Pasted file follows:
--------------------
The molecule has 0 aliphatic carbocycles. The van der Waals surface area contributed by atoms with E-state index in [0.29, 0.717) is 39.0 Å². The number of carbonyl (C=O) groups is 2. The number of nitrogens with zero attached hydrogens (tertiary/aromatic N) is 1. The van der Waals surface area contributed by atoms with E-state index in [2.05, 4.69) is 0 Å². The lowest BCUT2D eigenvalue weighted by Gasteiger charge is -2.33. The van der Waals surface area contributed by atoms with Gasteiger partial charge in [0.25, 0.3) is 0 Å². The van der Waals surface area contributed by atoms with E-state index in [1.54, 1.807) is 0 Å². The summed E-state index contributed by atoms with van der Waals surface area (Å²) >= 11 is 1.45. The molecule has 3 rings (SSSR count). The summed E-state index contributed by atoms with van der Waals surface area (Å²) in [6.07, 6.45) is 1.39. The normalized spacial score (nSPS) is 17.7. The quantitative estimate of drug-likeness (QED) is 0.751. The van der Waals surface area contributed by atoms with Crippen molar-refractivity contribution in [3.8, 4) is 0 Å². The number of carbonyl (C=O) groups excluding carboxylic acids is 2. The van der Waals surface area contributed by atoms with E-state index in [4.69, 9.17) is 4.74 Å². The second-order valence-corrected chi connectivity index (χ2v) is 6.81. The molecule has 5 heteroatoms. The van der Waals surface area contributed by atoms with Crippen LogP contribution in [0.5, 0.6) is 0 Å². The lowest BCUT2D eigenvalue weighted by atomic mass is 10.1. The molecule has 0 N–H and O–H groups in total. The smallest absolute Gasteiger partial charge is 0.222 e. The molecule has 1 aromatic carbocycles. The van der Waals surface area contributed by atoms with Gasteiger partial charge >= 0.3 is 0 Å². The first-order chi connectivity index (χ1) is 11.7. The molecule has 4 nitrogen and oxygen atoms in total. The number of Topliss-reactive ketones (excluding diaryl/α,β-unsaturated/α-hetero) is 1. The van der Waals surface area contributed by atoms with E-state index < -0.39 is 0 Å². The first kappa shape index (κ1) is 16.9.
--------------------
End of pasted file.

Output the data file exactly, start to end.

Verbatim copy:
The molecule has 0 aliphatic carbocycles. The van der Waals surface area contributed by atoms with E-state index in [0.29, 0.717) is 39.0 Å². The number of carbonyl (C=O) groups is 2. The number of nitrogens with zero attached hydrogens (tertiary/aromatic N) is 1. The van der Waals surface area contributed by atoms with E-state index in [2.05, 4.69) is 0 Å². The lowest BCUT2D eigenvalue weighted by Gasteiger charge is -2.33. The van der Waals surface area contributed by atoms with Gasteiger partial charge in [0.25, 0.3) is 0 Å². The van der Waals surface area contributed by atoms with E-state index in [1.54, 1.807) is 0 Å². The summed E-state index contributed by atoms with van der Waals surface area (Å²) >= 11 is 1.45. The molecule has 3 rings (SSSR count). The summed E-state index contributed by atoms with van der Waals surface area (Å²) in [6.07, 6.45) is 1.39. The normalized spacial score (nSPS) is 17.7. The quantitative estimate of drug-likeness (QED) is 0.751. The van der Waals surface area contributed by atoms with Crippen molar-refractivity contribution in [3.8, 4) is 0 Å². The number of carbonyl (C=O) groups excluding carboxylic acids is 2. The van der Waals surface area contributed by atoms with E-state index in [4.69, 9.17) is 4.74 Å². The second-order valence-corrected chi connectivity index (χ2v) is 6.81. The molecule has 5 heteroatoms. The van der Waals surface area contributed by atoms with Crippen LogP contribution in [0.5, 0.6) is 0 Å². The lowest BCUT2D eigenvalue weighted by atomic mass is 10.1. The molecule has 0 N–H and O–H groups in total. The smallest absolute Gasteiger partial charge is 0.222 e. The molecule has 1 aromatic carbocycles. The van der Waals surface area contributed by atoms with Gasteiger partial charge >= 0.3 is 0 Å². The first-order chi connectivity index (χ1) is 11.7. The molecule has 4 nitrogen and oxygen atoms in total. The number of Topliss-reactive ketones (excluding diaryl/α,β-unsaturated/α-hetero) is 1. The van der Waals surface area contributed by atoms with E-state index < -0.39 is 0 Å². The first kappa shape index (κ1) is 16.9.